1 Samuel

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    31 chapters
    810 verses
    24,151 words
    Old Testament History Genre

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    Start reading or listening to 1 Samuel and its associated daily readers on Day 104 when 1 Samuel begins

Daily Reader for Day 114: 1 Samuel 25 - 26


by Dave Moore

Chapter 25 begins with a closing note about the prophet Samuel.  Given his stature in Israel’s story, the mention is curiously brief.  This opens for two stories that help fill out our sense of David’s character.  The second will feel similar to what we saw yesterday in the cave of Engedi.  The first is a unique encounter between David, a worthless man, and his wife. 

We saw yesterday that as David and his men roam the wilderness of Judah, they are providing a measure of security for its residents.  While Israel has ostensible control of the region, Philistine raiding parties are still threatening life and property.  Today David reaches out to Nabal, whose estate David had been protecting, and asks to share in a feast day with him.  Given the size of David’s militia, it’s hard to fathom how much support David was expecting from Nabal, but Nabal – described as harsh and badly behaved, heaps insults upon David. 

David is hot, and commands his men to strap on their swords.  The story turns in two places.  First, one of Nabal’s servants has the nerve to go to Nabal’s wife, Abigail, and warn her not only that David has a point, but that all of them are going to be wiped out.  Second, Abigail goes to David, and in the longest speech attributed to a woman in the whole Old Testament, sways David by reminding him that “The LORD will certainly make [him] a sure house…” and will appoint him “…prince over Israel.”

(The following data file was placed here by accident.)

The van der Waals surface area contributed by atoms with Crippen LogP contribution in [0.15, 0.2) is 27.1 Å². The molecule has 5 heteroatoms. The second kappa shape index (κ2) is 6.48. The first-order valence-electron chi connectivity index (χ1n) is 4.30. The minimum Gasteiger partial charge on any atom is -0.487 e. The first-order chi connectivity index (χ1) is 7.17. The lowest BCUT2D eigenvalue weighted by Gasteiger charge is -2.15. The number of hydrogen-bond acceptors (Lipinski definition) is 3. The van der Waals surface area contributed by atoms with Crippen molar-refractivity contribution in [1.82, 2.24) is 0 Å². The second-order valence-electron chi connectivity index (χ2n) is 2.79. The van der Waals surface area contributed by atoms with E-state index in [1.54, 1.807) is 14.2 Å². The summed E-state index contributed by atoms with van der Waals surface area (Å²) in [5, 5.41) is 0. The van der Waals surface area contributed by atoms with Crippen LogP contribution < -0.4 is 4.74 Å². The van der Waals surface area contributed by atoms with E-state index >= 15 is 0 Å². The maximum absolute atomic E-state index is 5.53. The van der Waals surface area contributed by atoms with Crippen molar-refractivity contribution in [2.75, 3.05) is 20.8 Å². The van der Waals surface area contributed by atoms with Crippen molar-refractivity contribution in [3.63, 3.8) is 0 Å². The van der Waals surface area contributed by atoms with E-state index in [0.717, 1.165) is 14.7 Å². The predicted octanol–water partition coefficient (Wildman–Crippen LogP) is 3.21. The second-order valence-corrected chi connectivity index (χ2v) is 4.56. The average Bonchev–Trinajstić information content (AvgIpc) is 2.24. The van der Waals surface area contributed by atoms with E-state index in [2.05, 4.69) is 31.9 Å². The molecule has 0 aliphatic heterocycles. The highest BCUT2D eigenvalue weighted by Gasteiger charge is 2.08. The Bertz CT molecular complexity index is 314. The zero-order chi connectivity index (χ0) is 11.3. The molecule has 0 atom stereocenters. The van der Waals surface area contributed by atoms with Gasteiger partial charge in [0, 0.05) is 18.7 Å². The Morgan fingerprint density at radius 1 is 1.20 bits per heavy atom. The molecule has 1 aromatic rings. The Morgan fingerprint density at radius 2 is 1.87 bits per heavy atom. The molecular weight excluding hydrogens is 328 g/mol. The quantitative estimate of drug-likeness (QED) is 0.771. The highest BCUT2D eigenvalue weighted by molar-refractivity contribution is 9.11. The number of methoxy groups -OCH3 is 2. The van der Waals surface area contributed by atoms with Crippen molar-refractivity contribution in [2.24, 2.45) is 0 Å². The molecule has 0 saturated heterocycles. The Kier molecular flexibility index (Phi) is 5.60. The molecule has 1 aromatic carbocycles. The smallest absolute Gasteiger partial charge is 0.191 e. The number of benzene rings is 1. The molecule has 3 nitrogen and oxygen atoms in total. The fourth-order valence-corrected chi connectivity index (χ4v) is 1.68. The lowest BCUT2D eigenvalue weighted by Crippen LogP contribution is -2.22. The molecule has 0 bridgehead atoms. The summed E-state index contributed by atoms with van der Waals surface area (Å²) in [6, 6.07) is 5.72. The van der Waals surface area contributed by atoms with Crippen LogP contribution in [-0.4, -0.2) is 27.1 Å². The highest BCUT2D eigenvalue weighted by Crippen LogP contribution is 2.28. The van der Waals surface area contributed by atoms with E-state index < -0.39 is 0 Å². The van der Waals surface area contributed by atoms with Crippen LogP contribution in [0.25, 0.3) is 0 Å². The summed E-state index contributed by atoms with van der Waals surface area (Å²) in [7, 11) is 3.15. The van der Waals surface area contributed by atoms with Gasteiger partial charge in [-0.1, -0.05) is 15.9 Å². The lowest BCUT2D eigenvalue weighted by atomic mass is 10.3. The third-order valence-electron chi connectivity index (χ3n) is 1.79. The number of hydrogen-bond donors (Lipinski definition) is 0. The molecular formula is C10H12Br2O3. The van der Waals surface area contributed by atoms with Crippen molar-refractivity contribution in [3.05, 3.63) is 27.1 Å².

As soon as this episode ends, we find that Saul is still on David’s tail, despite his confession in chapter 24 that he knows that David will “surely be king.”  We’re also reminded that Saul’s army suffers either from disinterest or incompetence, and David is able to sneak into the camp at night and toy with Saul again.  Saul is again convicted, repentant, and releases David with a blessing.  

Take note of the interesting narrative structure of chapters 24 through 26.  In the bookends, we have stories of David overriding the advice of his men – even chastising them – and refusing to kill the man he calls, “The LORD’s anointed.”  However, in between, it is David who is rash, and who is kept from evil by the advice of another.  As in all the Bible, we are dealing with human beings whose triumphs and flaws are on full display.  Listen for connections throughout these stories today.  

Our verse for this week is Isaiah 40:28:  Have you not known? Have you not heard? The LORD is the everlasting God, the Creator of the ends of the earth. He does not faint or grow weary; His understanding is unsearchable.

1 Samuel 25 and 26.  Now let’s read it!

1 Samuel 25 - 26

25:1 Now Samuel died. And all Israel assembled and mourned for him, and they buried him in his house at Ramah.